What are Henry James' views on the art of fiction?

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In the "The Art of Fiction," Henry James holds the view that fiction is an art that cannot be governed by a set of rules. According to the author, fiction is a genre that should not be confined by a set of guidelines since they will make it less of an art.

Moreover, James argues that fiction cannot be limited by morals since it prevents the artist from exploring his or her creativity. A work of art is an expression of an artist's feelings, which should not be restricted by morality.

Also, he notes that artists must be able to create from their own imagination and not only from personal experience. James recognizes fiction as an art that requires a natural ability that cannot be taught.

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In his essay "The Art of Fiction," Henry James argued for artistic freedom, challenging the ideas of Walter Besant, an English literary critic, who in 1884 delivered a lecture called "Fiction as One of the Fine Arts." Besant contended that writers should limit themselves to writing about only what they knew: James, in contrast, said writers should be limited only by their ability to remain interesting on whatever subject they chose to cover. Besant said writers should work with a moral purpose in mind. James, in contrast, said writers should not be limited by conventional morality, but that any writer who thought deeply, rather than superficially, should be able to take his or her writing wherever it led. James appreciated writers like the English novelist George Eliot, who wrote with depth and precision.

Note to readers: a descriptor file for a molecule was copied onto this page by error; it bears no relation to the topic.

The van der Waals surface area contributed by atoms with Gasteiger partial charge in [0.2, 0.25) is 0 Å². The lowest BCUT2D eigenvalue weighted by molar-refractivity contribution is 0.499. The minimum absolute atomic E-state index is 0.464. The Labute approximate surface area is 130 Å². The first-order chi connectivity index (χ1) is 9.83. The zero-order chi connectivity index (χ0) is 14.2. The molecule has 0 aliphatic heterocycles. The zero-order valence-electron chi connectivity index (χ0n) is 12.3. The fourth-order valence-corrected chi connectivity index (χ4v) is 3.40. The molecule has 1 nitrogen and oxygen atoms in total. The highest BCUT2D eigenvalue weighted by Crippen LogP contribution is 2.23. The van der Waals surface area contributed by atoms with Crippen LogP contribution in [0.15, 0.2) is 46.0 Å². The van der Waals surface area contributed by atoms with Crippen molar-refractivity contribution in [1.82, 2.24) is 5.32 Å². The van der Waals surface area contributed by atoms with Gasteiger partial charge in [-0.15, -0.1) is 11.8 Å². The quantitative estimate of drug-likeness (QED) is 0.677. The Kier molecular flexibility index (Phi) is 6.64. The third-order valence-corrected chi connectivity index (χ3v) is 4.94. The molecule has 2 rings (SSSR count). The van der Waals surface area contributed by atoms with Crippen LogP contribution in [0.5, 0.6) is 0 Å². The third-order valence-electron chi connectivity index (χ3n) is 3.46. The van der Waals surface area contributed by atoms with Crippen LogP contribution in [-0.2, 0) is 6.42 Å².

"The Art of Fiction" helped establish the novel as a serious art form. In it, James asserted that the novel should represent life: if it does that, a set of rules doesn't matter. A writer should remain true to his or her own vision, try to represent human consciousness, and concentrate on developing his or her style.

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